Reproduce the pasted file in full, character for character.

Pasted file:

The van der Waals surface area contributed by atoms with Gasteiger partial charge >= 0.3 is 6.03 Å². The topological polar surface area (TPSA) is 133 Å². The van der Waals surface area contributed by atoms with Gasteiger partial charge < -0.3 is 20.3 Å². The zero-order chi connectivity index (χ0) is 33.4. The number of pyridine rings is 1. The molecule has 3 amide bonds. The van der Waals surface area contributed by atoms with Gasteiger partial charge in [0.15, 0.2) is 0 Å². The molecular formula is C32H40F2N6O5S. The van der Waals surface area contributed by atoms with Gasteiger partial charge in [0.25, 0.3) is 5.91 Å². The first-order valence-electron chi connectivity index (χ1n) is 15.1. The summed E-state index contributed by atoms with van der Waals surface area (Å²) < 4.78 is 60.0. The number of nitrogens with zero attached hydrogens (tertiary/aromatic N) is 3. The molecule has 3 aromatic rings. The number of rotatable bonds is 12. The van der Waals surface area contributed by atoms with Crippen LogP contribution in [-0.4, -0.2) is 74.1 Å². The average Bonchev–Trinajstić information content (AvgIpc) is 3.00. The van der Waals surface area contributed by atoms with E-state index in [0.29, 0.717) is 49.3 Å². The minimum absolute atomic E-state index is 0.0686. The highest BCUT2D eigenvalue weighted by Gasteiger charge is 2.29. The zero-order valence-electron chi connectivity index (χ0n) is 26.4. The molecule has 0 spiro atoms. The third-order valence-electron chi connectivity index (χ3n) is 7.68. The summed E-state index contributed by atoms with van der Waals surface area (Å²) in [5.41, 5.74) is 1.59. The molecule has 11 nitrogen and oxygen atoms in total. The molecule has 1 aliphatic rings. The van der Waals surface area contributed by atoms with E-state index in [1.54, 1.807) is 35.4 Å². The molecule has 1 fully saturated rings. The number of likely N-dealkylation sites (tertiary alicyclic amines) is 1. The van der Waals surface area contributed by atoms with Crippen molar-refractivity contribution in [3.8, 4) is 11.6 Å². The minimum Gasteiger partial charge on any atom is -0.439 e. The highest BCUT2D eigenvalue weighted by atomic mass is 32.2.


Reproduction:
The van der Waals surface area contributed by atoms with Gasteiger partial charge >= 0.3 is 6.03 Å². The topological polar surface area (TPSA) is 133 Å². The van der Waals surface area contributed by atoms with Gasteiger partial charge < -0.3 is 20.3 Å². The zero-order chi connectivity index (χ0) is 33.4. The number of pyridine rings is 1. The molecule has 3 amide bonds. The van der Waals surface area contributed by atoms with Gasteiger partial charge in [0.15, 0.2) is 0 Å². The molecular formula is C32H40F2N6O5S. The van der Waals surface area contributed by atoms with Gasteiger partial charge in [0.25, 0.3) is 5.91 Å². The first-order valence-electron chi connectivity index (χ1n) is 15.1. The summed E-state index contributed by atoms with van der Waals surface area (Å²) < 4.78 is 60.0. The number of nitrogens with zero attached hydrogens (tertiary/aromatic N) is 3. The molecule has 3 aromatic rings. The number of rotatable bonds is 12. The van der Waals surface area contributed by atoms with Crippen LogP contribution in [-0.4, -0.2) is 74.1 Å². The average Bonchev–Trinajstić information content (AvgIpc) is 3.00. The van der Waals surface area contributed by atoms with E-state index in [0.29, 0.717) is 49.3 Å². The minimum absolute atomic E-state index is 0.0686. The highest BCUT2D eigenvalue weighted by Gasteiger charge is 2.29. The zero-order valence-electron chi connectivity index (χ0n) is 26.4. The molecule has 0 spiro atoms. The third-order valence-electron chi connectivity index (χ3n) is 7.68. The summed E-state index contributed by atoms with van der Waals surface area (Å²) in [5.41, 5.74) is 1.59. The molecule has 11 nitrogen and oxygen atoms in total. The molecule has 1 aliphatic rings. The van der Waals surface area contributed by atoms with E-state index in [1.54, 1.807) is 35.4 Å². The molecule has 1 fully saturated rings. The number of likely N-dealkylation sites (tertiary alicyclic amines) is 1. The van der Waals surface area contributed by atoms with Crippen molar-refractivity contribution in [3.8, 4) is 11.6 Å². The minimum Gasteiger partial charge on any atom is -0.439 e. The highest BCUT2D eigenvalue weighted by atomic mass is 32.2.